Thirty years ago this Monday (June 17), what first appeared to be a minor office break-in set the stage for the greatest political scandal in American history.
A band of burglars working for President Richard Nixon's re-election committee broke into Democratic Party Headquarters at the Watergate complex in Washington. The break-in and subsequent cover-up eventually forced Mr. Nixon to become the first president to resign from office and instilled a deep sense of cynicism in the American public.
At first, the Watergate scandal appeared to be a minor annoyance for President Nixon, who won a second term by a landslide in November of 1972. But as revelations emerged about White House attempts to cover up knowledge of the Watergate break-in, Richard Nixon's presidency began to unravel.
White House aide John Dean told Congress that the president himself was deeply involved in the cover-up. "I began by telling the president that there was a cancer growing on the presidency and if the cancer was not removed, the president himself would be killed by it," he said.
It was the release of White House tape recordings that eventually proved to be Richard Nixon's undoing. Revelations that he stopped the FBI from investigating the break-in undermined his support in Congress and forced him to become the first U.S. president to resign from office on August 9, 1974.
"I have never been a quitter," the president said. "To leave office before my term is completed is abhorrent to every instinct in my body. But as president, I must put the interests of America first."
Mr. Nixon's successor, Gerald Ford, immediately sought to heal the wounds of Watergate. "My fellow Americans, our long national nightmare is over," he said. "Our Constitution works. Our great republic is a government of laws and not of men. Here, the people rule."
But historians say the damage was already done.
"Watergate remains the most notorious, the most widespread and the best known scandal in all of American history," said Allan Lichtman, a presidential historian at the American University in Washington. "The legacy of Watergate is that we have to be very, very careful to protect our basic rights as Americans and the sanctity of our political system."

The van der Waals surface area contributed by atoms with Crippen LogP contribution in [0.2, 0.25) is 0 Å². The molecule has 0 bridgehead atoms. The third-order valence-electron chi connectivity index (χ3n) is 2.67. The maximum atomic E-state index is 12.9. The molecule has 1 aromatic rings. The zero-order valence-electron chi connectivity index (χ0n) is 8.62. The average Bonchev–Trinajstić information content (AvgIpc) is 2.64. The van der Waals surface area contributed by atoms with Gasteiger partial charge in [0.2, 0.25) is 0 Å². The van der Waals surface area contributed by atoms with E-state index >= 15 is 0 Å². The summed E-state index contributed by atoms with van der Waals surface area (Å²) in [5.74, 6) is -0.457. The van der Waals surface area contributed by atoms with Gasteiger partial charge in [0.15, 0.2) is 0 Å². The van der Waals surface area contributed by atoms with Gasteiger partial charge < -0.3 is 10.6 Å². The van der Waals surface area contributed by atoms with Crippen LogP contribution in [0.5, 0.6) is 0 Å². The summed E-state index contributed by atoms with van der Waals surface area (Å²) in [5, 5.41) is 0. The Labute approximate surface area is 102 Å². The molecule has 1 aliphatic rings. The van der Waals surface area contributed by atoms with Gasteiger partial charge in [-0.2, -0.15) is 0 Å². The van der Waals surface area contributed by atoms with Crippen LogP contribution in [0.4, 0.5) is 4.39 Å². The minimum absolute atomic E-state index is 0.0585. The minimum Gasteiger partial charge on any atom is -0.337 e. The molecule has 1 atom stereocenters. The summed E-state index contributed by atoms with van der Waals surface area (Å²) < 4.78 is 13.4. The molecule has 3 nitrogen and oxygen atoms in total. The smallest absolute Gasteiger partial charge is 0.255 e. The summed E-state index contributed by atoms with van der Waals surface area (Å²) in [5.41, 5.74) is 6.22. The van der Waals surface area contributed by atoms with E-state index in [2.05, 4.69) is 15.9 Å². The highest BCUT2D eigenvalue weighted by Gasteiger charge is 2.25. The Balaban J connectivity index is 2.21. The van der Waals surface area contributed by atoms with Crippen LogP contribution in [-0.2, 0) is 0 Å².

In his later years, Richard Nixon sought to mute the impact of Watergate on his presidential legacy by writing books about world affairs.
But Allan Lichtman says Nixon and Watergate will be forever linked in history.
"Historians will always talk about the Alpha and the Omega of the Nixon administration," he said. "The tremendous corruption of Watergate, the twisted mind of a president who thought so often more about his own power than he did about the good of the American people. And yet on the other hand, a president who made significant breakthroughs in relations with China, in disarmament treaties with the Soviet Union, in enlightened environmental polices here at home."
In addition to prematurely ending Richard Nixon's political career, Watergate ushered in a new era of public cynicism about politicians and the trustworthiness of government.
"Well, Watergate coming right after the 'credibility gap' and all the problems of the [President Lyndon] Johnson era during Vietnam really shook deeply the faith Americans have in their government," said historian Allan Lichtman. "It was somewhat restored, ironically, after the 9-11 attacks. But I think the legacy of Watergate continues to reverberate over the generations. And I think the legacy continues to be that Americans have to be very vigilant and very careful and can't automatically trust the integrity of any public official, including the president."
The day he resigned, Richard Nixon sought to boost the spirits of White House aides who had gathered to wish him farewell. But in a twist of irony, he also touched on a weakness that supporters and detractors alike believe was a major factor in his downfall.
He said, "always give your best. Never get discouraged. Never be petty. Always remember, others may hate you, but those who hate you don't win unless you hate them and then you destroy yourself."
Richard Nixon died on April 22, 1994, after suffering a severe stroke. He was 81 years old.